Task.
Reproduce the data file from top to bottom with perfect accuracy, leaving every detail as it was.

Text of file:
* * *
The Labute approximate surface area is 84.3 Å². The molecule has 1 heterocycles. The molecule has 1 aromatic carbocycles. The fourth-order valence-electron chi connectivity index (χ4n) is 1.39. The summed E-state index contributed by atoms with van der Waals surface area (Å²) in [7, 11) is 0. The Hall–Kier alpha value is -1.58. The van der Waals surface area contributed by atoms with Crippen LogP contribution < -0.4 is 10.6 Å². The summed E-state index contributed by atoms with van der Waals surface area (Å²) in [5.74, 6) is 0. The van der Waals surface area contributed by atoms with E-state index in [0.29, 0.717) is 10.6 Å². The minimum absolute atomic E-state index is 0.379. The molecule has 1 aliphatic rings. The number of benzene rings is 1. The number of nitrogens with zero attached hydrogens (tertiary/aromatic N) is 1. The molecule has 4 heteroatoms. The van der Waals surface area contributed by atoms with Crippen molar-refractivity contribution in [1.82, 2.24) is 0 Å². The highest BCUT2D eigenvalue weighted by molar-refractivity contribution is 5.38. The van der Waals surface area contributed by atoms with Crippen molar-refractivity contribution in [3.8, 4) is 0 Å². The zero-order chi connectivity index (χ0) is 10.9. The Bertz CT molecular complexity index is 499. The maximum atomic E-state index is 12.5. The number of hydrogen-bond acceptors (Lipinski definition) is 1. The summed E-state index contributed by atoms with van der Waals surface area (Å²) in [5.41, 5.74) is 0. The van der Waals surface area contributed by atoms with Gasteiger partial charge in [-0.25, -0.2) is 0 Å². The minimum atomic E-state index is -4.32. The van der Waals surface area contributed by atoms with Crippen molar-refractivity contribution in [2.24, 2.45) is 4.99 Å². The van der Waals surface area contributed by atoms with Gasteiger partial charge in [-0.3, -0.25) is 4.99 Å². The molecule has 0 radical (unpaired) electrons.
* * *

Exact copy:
The Labute approximate surface area is 84.3 Å². The molecule has 1 heterocycles. The molecule has 1 aromatic carbocycles. The fourth-order valence-electron chi connectivity index (χ4n) is 1.39. The summed E-state index contributed by atoms with van der Waals surface area (Å²) in [7, 11) is 0. The Hall–Kier alpha value is -1.58. The van der Waals surface area contributed by atoms with Crippen LogP contribution < -0.4 is 10.6 Å². The summed E-state index contributed by atoms with van der Waals surface area (Å²) in [5.74, 6) is 0. The van der Waals surface area contributed by atoms with E-state index in [0.29, 0.717) is 10.6 Å². The minimum absolute atomic E-state index is 0.379. The molecule has 1 aliphatic rings. The number of benzene rings is 1. The number of nitrogens with zero attached hydrogens (tertiary/aromatic N) is 1. The molecule has 4 heteroatoms. The van der Waals surface area contributed by atoms with Crippen molar-refractivity contribution in [1.82, 2.24) is 0 Å². The highest BCUT2D eigenvalue weighted by molar-refractivity contribution is 5.38. The van der Waals surface area contributed by atoms with Crippen molar-refractivity contribution in [3.8, 4) is 0 Å². The zero-order chi connectivity index (χ0) is 10.9. The Bertz CT molecular complexity index is 499. The maximum atomic E-state index is 12.5. The number of hydrogen-bond acceptors (Lipinski definition) is 1. The summed E-state index contributed by atoms with van der Waals surface area (Å²) in [5.41, 5.74) is 0. The van der Waals surface area contributed by atoms with Gasteiger partial charge in [-0.25, -0.2) is 0 Å². The minimum atomic E-state index is -4.32. The van der Waals surface area contributed by atoms with Crippen molar-refractivity contribution in [2.24, 2.45) is 4.99 Å². The van der Waals surface area contributed by atoms with Gasteiger partial charge in [-0.3, -0.25) is 4.99 Å². The molecule has 0 radical (unpaired) electrons.